Finally, it seems that many sites operate with firewall filters that disallow incoming packets other than TCP and UDP (and possibly some forms of ICMP). 6to4 packets using protocol 41, and there appears to be widespread use of filter rules that block such packets.
Tunnelling also adds an additional packet header to a packet, which inflates the size of the packet. Such an expansion of the packet on certain path elements of the network may cause path packet size issues, increasing the risk of encountering path MTU 'black holes' due to the increase of the packet size by 20 bytes when the IPv4 packet header is attached to the packet.
If the local network is behind an IPv4 NAT, and the NAT gateway does not support 6to4, then all is not lost, as there is another form of tunnelling that could be a possible answer. Teredo is described in RFC 4380.
Teredo represent a different set of design trade-offs as compared to 6to4. In its desire to be useful in an environment that includes NATs in the IPv4 path Teredo is a per-host connectivity approach, as compared to 6to4's approach which can support both individual hosts and entire end sites within the same technology. Also, Teredo is a host-centric multi-party rendezvous application, and Teredo clients require the existence of dual stack Teredo servers and relays that exist in both the public IPv4 and IPv6 networks. Teredo is more of a connectivity tool than a service solution, and one that is prone to many forms of operational failure.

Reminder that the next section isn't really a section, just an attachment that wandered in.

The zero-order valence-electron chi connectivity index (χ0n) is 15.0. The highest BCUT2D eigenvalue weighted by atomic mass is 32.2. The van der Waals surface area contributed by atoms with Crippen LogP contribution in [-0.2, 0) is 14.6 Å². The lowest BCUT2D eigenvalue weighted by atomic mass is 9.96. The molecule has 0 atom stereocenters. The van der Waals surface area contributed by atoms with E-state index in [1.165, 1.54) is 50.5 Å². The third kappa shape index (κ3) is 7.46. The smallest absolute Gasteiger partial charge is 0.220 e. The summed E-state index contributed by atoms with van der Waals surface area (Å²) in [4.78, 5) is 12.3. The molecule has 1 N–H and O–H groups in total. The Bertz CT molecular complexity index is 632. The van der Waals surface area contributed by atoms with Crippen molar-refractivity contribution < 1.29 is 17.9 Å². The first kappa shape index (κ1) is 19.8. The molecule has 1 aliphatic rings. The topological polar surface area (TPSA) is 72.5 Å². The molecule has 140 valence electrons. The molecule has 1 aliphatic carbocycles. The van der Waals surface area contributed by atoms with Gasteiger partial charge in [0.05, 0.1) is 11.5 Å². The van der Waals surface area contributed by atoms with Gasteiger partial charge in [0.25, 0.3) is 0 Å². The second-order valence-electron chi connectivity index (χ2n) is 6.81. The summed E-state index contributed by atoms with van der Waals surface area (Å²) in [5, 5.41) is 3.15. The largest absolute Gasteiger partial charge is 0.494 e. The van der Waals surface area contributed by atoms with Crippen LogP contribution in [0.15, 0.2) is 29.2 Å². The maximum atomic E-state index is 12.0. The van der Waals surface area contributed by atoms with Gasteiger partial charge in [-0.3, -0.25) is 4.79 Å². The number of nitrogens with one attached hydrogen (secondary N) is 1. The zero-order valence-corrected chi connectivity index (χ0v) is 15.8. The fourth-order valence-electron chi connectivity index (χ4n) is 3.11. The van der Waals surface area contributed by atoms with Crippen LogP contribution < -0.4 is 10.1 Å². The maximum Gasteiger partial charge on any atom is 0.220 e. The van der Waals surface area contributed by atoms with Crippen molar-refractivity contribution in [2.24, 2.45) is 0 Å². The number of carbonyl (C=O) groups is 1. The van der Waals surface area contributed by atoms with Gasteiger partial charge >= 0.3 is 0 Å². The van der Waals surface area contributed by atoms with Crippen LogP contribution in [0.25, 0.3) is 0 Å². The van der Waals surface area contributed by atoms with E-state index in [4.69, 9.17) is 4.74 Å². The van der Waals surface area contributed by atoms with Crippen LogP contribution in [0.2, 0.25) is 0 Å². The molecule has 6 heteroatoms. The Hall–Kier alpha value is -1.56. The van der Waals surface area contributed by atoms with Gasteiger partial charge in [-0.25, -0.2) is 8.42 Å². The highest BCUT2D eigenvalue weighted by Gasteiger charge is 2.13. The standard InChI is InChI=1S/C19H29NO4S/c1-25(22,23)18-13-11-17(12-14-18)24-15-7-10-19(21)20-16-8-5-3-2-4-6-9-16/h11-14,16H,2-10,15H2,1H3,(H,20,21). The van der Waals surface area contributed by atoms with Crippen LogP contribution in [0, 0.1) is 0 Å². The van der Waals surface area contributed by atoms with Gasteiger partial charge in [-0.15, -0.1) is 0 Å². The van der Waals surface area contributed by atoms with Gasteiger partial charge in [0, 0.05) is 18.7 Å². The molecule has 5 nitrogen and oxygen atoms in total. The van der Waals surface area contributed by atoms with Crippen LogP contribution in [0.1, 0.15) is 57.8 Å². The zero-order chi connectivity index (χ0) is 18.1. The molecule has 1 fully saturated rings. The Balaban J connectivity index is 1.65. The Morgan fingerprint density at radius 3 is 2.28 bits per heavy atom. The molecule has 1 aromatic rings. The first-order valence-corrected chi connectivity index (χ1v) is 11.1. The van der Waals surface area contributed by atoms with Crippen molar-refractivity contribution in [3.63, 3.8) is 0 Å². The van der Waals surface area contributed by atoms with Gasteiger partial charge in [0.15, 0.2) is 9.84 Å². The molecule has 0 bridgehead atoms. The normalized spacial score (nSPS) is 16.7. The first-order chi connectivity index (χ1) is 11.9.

On the other hand, if you are an isolated IPv6 host behind an IPv4 NAT, and you want to access the IPv6 network then 6to4 is not an option, and you either have to set up static tunnels across the NAT to make it all work, or you can turn on Teredo in your dual stack host and you if everything goes according to theory, you should be able to establish IPv6 connectivity.
In contrast to these auto-tunnel approaches, the simplest form of tunnelling IPv6 packets over an IPv4 network is the manually configured IPv6-in-IPv4 tunnel.
Here an IPv6 packet is simply prefixed by a 20 octet IPv4 packet header. In the outer IPv4 packet header the source address is the IPv4 address of the tunnel ingress, the destination address is the IPv4 address of the tunnel egress and IP protocol field uses value 41, indicating that the payload is an IPv6 packet. The packet is passed across the IPv4 network from tunnel ingress to egress using conventional IPv4 packet forwarding, and at the egress point the IPv4 IP packet header is removed and the inner IPv6 packet is routed in an IPv6 network as before. From the IPv6 perspective the transit across the IPv4 network is a single logical hop.